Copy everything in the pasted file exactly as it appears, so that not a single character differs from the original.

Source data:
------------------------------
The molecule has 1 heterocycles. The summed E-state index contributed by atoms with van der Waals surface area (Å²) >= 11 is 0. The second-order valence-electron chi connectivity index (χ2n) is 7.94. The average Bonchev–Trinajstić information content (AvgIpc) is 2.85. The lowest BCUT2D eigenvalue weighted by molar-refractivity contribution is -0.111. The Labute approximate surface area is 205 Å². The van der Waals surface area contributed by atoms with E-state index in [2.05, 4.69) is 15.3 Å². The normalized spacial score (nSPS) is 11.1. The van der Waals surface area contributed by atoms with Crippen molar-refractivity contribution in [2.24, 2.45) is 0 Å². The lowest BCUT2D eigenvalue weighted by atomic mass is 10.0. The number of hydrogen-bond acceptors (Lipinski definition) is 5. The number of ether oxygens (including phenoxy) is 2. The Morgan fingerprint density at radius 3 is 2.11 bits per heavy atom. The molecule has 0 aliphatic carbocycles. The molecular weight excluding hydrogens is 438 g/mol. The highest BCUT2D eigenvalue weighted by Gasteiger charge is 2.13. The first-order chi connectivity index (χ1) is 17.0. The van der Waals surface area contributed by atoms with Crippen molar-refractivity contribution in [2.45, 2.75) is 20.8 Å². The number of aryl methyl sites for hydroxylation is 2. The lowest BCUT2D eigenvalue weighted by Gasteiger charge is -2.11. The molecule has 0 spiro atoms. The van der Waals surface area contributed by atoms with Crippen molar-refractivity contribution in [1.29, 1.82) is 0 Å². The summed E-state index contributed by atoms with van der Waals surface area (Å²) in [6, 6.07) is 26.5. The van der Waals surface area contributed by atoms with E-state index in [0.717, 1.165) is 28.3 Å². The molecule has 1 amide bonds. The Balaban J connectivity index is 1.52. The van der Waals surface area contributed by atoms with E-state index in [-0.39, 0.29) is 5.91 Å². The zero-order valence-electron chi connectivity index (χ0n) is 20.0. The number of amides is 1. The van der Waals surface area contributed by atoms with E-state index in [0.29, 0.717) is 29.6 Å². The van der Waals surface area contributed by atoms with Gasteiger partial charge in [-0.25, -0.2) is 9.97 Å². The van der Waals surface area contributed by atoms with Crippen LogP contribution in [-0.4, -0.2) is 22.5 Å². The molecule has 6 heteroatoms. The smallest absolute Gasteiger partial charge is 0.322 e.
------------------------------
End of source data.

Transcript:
The molecule has 1 heterocycles. The summed E-state index contributed by atoms with van der Waals surface area (Å²) >= 11 is 0. The second-order valence-electron chi connectivity index (χ2n) is 7.94. The average Bonchev–Trinajstić information content (AvgIpc) is 2.85. The lowest BCUT2D eigenvalue weighted by molar-refractivity contribution is -0.111. The Labute approximate surface area is 205 Å². The van der Waals surface area contributed by atoms with E-state index in [2.05, 4.69) is 15.3 Å². The normalized spacial score (nSPS) is 11.1. The van der Waals surface area contributed by atoms with Crippen molar-refractivity contribution in [2.24, 2.45) is 0 Å². The lowest BCUT2D eigenvalue weighted by atomic mass is 10.0. The number of hydrogen-bond acceptors (Lipinski definition) is 5. The number of ether oxygens (including phenoxy) is 2. The Morgan fingerprint density at radius 3 is 2.11 bits per heavy atom. The molecule has 0 aliphatic carbocycles. The molecular weight excluding hydrogens is 438 g/mol. The highest BCUT2D eigenvalue weighted by Gasteiger charge is 2.13. The first-order chi connectivity index (χ1) is 17.0. The van der Waals surface area contributed by atoms with Crippen molar-refractivity contribution in [2.45, 2.75) is 20.8 Å². The number of aryl methyl sites for hydroxylation is 2. The lowest BCUT2D eigenvalue weighted by Gasteiger charge is -2.11. The molecule has 0 spiro atoms. The van der Waals surface area contributed by atoms with Crippen molar-refractivity contribution in [1.29, 1.82) is 0 Å². The summed E-state index contributed by atoms with van der Waals surface area (Å²) in [6, 6.07) is 26.5. The van der Waals surface area contributed by atoms with E-state index in [0.717, 1.165) is 28.3 Å². The molecule has 1 amide bonds. The Balaban J connectivity index is 1.52. The van der Waals surface area contributed by atoms with E-state index in [-0.39, 0.29) is 5.91 Å². The zero-order valence-electron chi connectivity index (χ0n) is 20.0. The number of amides is 1. The van der Waals surface area contributed by atoms with E-state index in [0.29, 0.717) is 29.6 Å². The van der Waals surface area contributed by atoms with Gasteiger partial charge in [-0.25, -0.2) is 9.97 Å². The van der Waals surface area contributed by atoms with Crippen LogP contribution in [-0.4, -0.2) is 22.5 Å². The molecule has 6 heteroatoms. The smallest absolute Gasteiger partial charge is 0.322 e.